A recent cyber attack against SSL provider DigiNotar has left Google, Mozilla and an untold number of domains scrambling to blacklist the rogue certificates that have jeopardized the security of their networks.
The incident has undermined trust in the SSL process, but channel partners say it could bolster security standards for partnering certification authorities [CAs], while reinforcing the need for alternative failsafe mechanisms, including vulnerability scans.
Channel partners say that the DigiNotar hack has weakened the sense of security users have in SSL certification.
“If you can’t trust the trusted authority, who in the cloud can I trust? If the trusted authority can’t do enough, then how do we rely on anyone else?” asked David Sockol, president of Emagined Security, a security solution provider based in Santa Clara, Calif. “The biggest lesson learned? We can’t really trust anyone, including ourselves, and we need checks and balances.”
The SSL issue began July 19, when Swiss certification authority DigiNotar, a subsidiary of VASCO Data Security International, discovered that it had issued compromised certificates for a wide swath of domains, including Google.com.
Upon discovering the rogue certificates, DigiNotar revoked the certifications and “acted in accordance with all relevant rules and procedures,” the company said in a press release.
However, one certificate apparently fell through the cracks when DigiNotar said earlier this week said it had failed to revoke at least one fraudulent certificate used in an attack believed to be perpetrated by hackers to target victims in Iran, prompting the company to suspend its sale of SSL and EVSSL certificates.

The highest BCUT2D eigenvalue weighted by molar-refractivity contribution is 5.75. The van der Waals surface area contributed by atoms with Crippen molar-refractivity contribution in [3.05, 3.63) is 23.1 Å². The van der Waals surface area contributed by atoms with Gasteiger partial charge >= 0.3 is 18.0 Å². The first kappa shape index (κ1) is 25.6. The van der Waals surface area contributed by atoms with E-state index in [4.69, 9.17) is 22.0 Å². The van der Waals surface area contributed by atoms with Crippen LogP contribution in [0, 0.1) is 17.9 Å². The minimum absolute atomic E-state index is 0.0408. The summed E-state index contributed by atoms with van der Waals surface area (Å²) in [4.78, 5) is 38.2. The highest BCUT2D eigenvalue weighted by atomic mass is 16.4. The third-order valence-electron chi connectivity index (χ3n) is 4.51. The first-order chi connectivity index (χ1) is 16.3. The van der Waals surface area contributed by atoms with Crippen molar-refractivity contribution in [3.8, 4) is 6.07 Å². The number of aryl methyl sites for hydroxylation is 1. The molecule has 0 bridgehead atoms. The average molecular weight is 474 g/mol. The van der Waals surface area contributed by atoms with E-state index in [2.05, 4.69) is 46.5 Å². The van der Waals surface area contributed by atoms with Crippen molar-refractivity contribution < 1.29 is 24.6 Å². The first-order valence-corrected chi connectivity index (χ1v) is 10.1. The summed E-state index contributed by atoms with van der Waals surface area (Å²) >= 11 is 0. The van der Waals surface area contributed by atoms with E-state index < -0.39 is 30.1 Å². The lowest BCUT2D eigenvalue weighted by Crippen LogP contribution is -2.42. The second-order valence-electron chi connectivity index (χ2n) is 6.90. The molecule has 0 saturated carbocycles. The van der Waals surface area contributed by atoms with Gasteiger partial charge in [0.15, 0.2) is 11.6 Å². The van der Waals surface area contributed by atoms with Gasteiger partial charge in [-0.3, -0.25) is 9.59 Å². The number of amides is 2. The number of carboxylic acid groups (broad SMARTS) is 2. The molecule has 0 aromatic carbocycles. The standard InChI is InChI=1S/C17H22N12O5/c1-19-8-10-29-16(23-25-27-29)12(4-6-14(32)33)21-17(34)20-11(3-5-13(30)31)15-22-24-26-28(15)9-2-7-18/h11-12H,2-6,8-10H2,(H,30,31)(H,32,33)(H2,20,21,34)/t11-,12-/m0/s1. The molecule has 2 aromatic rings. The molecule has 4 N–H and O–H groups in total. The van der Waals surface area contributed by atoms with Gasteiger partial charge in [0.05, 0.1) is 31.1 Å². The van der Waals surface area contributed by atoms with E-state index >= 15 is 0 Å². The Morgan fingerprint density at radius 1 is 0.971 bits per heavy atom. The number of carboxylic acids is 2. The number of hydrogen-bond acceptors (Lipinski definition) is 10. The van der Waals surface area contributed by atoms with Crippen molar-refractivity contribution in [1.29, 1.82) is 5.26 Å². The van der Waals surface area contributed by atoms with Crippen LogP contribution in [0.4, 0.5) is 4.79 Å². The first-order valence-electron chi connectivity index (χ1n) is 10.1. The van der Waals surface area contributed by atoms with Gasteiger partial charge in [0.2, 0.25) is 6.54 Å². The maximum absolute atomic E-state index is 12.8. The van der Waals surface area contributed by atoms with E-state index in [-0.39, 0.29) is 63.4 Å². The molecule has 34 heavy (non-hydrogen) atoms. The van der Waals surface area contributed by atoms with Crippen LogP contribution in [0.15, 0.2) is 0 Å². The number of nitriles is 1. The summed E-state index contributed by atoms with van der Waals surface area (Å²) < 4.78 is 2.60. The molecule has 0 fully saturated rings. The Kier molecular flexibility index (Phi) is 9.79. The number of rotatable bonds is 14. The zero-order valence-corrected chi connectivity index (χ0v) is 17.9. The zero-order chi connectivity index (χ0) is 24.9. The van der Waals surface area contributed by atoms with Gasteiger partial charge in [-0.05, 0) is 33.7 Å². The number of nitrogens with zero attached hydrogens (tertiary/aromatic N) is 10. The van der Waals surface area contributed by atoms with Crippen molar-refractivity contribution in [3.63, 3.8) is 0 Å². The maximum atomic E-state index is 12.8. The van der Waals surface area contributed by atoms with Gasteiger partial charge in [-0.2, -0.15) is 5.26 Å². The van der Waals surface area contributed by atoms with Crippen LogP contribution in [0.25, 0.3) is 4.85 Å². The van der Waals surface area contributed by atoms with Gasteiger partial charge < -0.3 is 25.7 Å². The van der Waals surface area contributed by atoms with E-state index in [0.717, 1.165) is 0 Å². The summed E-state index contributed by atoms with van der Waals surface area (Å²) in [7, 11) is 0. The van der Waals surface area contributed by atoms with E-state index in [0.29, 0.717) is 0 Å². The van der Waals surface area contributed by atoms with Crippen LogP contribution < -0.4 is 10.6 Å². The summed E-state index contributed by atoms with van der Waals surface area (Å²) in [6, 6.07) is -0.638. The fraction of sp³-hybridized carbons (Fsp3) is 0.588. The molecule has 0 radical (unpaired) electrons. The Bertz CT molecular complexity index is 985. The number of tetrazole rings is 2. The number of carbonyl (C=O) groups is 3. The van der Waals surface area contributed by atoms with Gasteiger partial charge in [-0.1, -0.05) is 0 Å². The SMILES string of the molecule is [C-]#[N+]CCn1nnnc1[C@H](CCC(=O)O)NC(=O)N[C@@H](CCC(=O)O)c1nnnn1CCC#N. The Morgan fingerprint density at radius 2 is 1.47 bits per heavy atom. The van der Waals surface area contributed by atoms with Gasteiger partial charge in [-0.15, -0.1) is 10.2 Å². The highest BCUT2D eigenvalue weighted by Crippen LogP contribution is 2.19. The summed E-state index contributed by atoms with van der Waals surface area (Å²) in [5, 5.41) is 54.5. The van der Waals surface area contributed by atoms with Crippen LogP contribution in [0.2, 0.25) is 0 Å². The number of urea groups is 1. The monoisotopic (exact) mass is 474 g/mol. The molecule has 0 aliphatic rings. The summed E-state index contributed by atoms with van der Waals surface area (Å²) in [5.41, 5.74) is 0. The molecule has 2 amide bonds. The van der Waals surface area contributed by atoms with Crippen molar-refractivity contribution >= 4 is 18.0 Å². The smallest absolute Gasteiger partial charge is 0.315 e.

DigiNotar said in a statement Tuesday that the July attack resulted in “the fraudulent issuance of public key certificate request for a number of domains, including Google.com,” although the company failed to mention other affected companies by name or the number that were impacted. However, DigiNotar’s certificate revocation list shows that the company recalled more than 100 of its certificates over the last two months.
Certification authorities, or CAs, digitally sign Web pages, which provides a trusted symbol authenticating online property protected by secure socket layer, or SSL. Cyber criminals who obtain the encryption keys are able to execute attacks on users by taking control of the affected pages and all of the content that is entered on them, for spoofing and man-in-the-middle assaults.
Meanwhile, the consequences are currently unraveling for affected customers. Earlier this week, security researchers discovered phony Web certificate for Google.com circulating on the Internet, which enabled attackers to access the cryptographic keys in order to forge Gmail, Google Docs and possibly dozens to hundreds of other Google applications.
“The hackers are really sophisticated. They’re going after the high value targets, and they know what they’re doing,” said Jeff Hudson, CEO of Venafi, an Internet security company providing enterprise key and certificate management solutions. “If they compromise (a CA), they can become anybody they want to be.”
In an effort to harden its security against an imminent threat, Google Chrome blacklisted 247 more SSL credentials this week. Also upon news of the intrusion, Microsoft, Firefox and other firms said that they planned to issue updates blocking SSL certificates issued by DigiNotar.
Next: SSLs Not A Hallmark Of Security, Partners SayIn general, channel partners contend that DigiNotar’s rogue SSL disaster indicates an overwhelming and often unbalanced reliance on SSL certificates as a hallmark of security.
“Companies that rely just on SSL -- that’s all that it is. They’re looking it. They’ve got a check mark. They don’t know that their web site is vulnerable,” said Dennis London, partner and vice president of Fountain Valley, Calif.-based London Security Solutions.”There are too many people relying just on that little check mark."
“Just seeing that check mark has always been a false sense of security,” Sockol added. ”Nothing has changed. Very few people click on that locked icon and validate that it’s their trusted authority.”